Data type size:
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Thread: Data type size:

  1. #1
    Join Date
    Jan 2001
    Posts
    642
    Hi,

    I am trying to calculate the exact number of bytes, each of my records in the table . Could any one give me the bytesize for these data types.

    Elementary question,never mind

    Char = ? bytes
    varchar2 = ?bytes
    number(9) = ?bytes
    number(9,2) = ?bytes
    number = ?bytes
    date = ?bytes
    boolean = ?bytes
    long = ?bytes

    Thanks In advance
    Badrinath

  2. #2
    Join Date
    Oct 2000
    Location
    Saskatoon, SK, Canada
    Posts
    3,925
    Char(size) where size in bytes max=2000 min=1
    varchar2(size) size in bytes max=4000 min=1
    number(precision,scale) precision= 1 to 38 scale = -84 to 127
    date range from January 1, 4712 BC to December 31, 9999 AD
    boolean ?
    long upto 2GB

    Hope this would help you.
    Sam
    Thanx
    Sam



    Life is a journey, not a destination!


  3. #3
    Join Date
    Dec 2000
    Location
    Ljubljana, Slovenia
    Posts
    4,439
    Well, the actual size of your rows depends on a data that is in them. By merely looking at datatype of your columns you can't conclude how much space the row will occupy. One row in a table could occupy only 1 byte, while the other row in the *same* table could occupy hundreds or thousands or milions of bytes!

    - For character datatypes, the space occupied by data depends on the database characterset, but usualy the number of bytes will be equal to the length of the contained string (for CHAR it will be equal to the length of the column).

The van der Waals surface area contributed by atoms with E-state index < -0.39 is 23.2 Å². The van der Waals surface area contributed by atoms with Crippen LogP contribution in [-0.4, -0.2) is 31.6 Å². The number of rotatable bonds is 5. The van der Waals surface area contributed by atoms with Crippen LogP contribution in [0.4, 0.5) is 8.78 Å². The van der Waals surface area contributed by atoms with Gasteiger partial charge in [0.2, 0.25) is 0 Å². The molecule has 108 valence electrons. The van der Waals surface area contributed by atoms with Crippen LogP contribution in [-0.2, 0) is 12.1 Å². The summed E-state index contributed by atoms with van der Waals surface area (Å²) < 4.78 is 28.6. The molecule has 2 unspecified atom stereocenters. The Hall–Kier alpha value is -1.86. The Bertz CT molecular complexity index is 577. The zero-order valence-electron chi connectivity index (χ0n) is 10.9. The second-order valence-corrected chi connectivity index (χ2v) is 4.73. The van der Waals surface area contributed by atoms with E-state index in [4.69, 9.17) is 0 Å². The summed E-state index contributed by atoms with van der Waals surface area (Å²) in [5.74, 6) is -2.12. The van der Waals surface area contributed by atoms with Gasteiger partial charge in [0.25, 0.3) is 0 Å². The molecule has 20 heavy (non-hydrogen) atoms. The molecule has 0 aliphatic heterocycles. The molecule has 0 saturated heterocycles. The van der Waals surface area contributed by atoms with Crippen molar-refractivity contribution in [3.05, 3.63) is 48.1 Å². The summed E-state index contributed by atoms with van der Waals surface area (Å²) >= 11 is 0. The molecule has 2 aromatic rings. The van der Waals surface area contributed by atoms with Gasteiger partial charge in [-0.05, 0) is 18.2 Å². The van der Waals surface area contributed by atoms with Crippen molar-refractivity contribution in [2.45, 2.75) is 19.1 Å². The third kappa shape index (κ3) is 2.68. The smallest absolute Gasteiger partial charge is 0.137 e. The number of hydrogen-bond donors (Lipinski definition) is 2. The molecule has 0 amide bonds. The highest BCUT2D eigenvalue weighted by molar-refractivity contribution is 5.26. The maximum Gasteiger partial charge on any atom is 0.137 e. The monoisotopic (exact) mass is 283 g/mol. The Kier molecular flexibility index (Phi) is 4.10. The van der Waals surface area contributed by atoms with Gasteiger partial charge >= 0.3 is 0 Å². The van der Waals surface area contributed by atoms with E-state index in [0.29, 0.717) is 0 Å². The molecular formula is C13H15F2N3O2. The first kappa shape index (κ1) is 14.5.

- For dates it will always be 7 bytes.
    - Boolean is not a database type, so you won't have any column of that type.
    - For numbers it is a little tricky to calculate the space they consume. For example, 1,000,000,000 will ocupy (much) less space than 1.923968. You can find an actual formula to calculate the required number of bytes for each number in Oracle Concepts manual.
    - Any null value (of any data taype) requires 1 byte of space, unless there are only null values in all following columns to the end of the records, in which case it does not ocuppy any space at all.

    In any case, you can use a VSIZE() function to find out the number of bytes occupied by any calumn value.
    Jurij Modic
    ASCII a stupid question, get a stupid ANSI
    24 hours in a day .... 24 beer in a case .... coincidence?

  4. #4
    Join Date
    Oct 2000
    Location
    Saskatoon, SK, Canada
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    3,925
    Thanx for clearing this concept Modic.
    Sam
    Thanx
    Sam



    Life is a journey, not a destination!


  5. #5
    Join Date
    Jun 2000
    Location
    Madrid, Spain
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    7,448
    what happens if I set the value of datatype much larger than it really needs?

    For example varchar2(10) would be enough for a column of a table but I set it to varchar2(2000), would this have a negative effect?

  6. #6
    Join Date
    Dec 2000
    Location
    Ljubljana, Slovenia
    Posts
    4,439
    No, it will not have any affect, neither to space usage nor to performance.

    So why don't we use VARCHAR2(4000) all the time? Because the declared size of a varchar2 column is a kind of constraint, we set the maximum length of the string that can ever be inserted in it. It is the same as specifying/not specifying NOT NULL constraint or any other constraint for that mater. We simply set a rule and let the database enforce it.
    Jurij Modic
    ASCII a stupid question, get a stupid ANSI
    24 hours in a day .... 24 beer in a case .... coincidence?

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